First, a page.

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Forest development on Kihnu Island and the role of the human factor in it

Kihnu saare metsade areng ja inimfaktori osa selles

Of the total area of Kihnu Island (16.38 km2), 26% is under a 420-ha pine forest growing on sandy soils and dunes. The forest was estimated to cover about 130 ha (8%) in the early 19th century and 180 ha (11%) in 1949. In 1829-1935 the island's forest was managed predominantly by means of clear cuttings of 1.1 ha in size. Thereafter, it was treated as protection forest. In parallel with clear cutting, clear-cut areas and bare sandy zones were afforested where necessary. Altogether, 210 ha of forest plantations were established in 1829-1949. Intensive forest management and collateral use of forest (grazing on woodlands, gathering of forest litter) led to the impoverishment of the forest soils and stand diversity and deterioration of the forest growth conditions. In the last 75 years the island's forest has effectively enjoyed the status of protection forest, and its area has increased due to shrinking farming activity.

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Human activity and aeolian relief of Starczynów “Desert”, Poland


Starczynów „Desert” is located in the eastern part of the Silesian Upland (southern Poland) and makes a compact area with the occurrence of aeolian sands, which till the 1960s. were intensively blown. Its flat surface is diversified by many dunes of different shapes and sizes. Aeolian coversands are formed here as a cover of changing thickness. The „desert” is not a typical dry climatic area. The term Starczynów „Desert” refers to the area of occurrence of bare sands and aeolian processes and makes a geographical name that can be found on topographic maps. Its development was conditioned by human activity, where since the Middle Ages dense forest areas have been cut to obtain timber for the needs of contemporary mining and metallurgy of lead and silver ores causing the activation of aeolian processes at sandy substratum, built from the Vistulian proluvial-deluvial deposits. In the formation of the aeolian relief of Starczynów „Desert” it is possible to distinguish some stages of intensive wind activity: the 13th-15th centuries, the 16th-17th centuries, the turn of 18th and 19th centuries, the turn of 20th and 21st centuries. In present times human interference in the environment of Starczynów „Desert” consists of fixing sandy areas to protect them from deflation. Human damage exists here in the aeolian relief through terrain levelling and building fire escape roads. In the north-eastern part of the „desert” sand was exploited, therefore a sandpit appeared. This area was subject to the activity of mining for Zn-Pb ores, which caused numerous collapsed cones. In the last few years this part of the „desert” was properly reclaimed.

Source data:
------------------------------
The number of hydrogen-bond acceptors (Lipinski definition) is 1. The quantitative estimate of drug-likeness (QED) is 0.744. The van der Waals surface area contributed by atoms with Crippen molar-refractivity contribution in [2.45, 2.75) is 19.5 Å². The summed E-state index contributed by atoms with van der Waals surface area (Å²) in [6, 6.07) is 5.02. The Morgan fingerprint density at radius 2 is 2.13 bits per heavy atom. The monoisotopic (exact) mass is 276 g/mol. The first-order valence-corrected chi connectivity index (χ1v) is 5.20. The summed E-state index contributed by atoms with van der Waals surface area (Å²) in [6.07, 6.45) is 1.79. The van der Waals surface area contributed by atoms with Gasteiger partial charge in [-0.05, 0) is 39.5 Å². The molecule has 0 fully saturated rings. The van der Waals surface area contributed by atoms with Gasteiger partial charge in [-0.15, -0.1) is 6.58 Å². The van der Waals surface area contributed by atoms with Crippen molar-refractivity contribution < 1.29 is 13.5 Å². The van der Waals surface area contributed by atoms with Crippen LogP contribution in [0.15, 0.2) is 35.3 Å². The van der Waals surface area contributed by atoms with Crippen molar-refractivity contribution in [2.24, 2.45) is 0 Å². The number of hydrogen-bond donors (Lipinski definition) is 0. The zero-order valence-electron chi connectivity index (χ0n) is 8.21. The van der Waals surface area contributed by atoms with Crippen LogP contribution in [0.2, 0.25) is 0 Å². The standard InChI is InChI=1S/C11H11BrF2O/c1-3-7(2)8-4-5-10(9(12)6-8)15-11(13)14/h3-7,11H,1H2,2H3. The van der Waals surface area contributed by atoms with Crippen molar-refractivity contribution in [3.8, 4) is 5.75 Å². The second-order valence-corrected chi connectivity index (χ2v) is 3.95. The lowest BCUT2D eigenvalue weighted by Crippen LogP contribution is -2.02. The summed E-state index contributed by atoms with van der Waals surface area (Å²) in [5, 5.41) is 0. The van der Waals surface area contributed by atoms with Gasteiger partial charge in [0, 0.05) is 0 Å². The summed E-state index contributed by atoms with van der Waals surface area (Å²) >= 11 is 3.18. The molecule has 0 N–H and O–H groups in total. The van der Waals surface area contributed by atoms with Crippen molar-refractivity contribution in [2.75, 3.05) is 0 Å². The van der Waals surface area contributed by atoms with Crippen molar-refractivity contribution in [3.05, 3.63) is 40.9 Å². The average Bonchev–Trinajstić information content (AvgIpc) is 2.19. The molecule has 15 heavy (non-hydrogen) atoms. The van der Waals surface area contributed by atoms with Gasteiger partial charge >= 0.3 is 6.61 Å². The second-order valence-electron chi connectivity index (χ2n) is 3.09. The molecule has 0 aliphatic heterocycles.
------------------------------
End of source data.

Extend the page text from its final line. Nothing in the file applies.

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Assessment of changes in forest coverage based on historical maps

. 2006. Otepää looduspargi maa-kasutuse muutused. (Changes in the land use in Otepää Nature Park). Pärnu-Tartu, Käsikiri Riiklikus Looduskaitsekeskuses. (Manuscript in the State Nature Conservation Centre). (In Estonian). Kasepalu, A. 1991. Mis peremees jätab, selle mets võtab. (That which the master leaves, the woods will take). Tallinn, Valgus, 128 pp. (In Estonian). Kiimann, H., Rivis, R., Ratas U. 2007. Forest landscape changes on Naissaar Island (Gulf of Finland, Estonia) since the 17th century. - Forestry

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Tracing fire cultivation in Estonia

systems in Estonia. - Tools and Tillage, 7, 2-3, 1993-1994, 67-82. Lang, V. 2007. The Bronze Age and Early Iron Age in Estonia. - Estonian Archaeology 3, Tartu University Press. 298 pp. Laul, S., Kihno, K., 1999. Prehistoric Land Use and Settlement History on the Haanja Heights, Southeastern Estonia, with Special Reference to the Siksali-Hino Area. - PACT, 57, 239-254. Ligi, H. 1963. Põllumajanduslik maakasutus Eestis XVI-XVII sajandil. (Agrarian land-use in Estonia 16th-17th centuries

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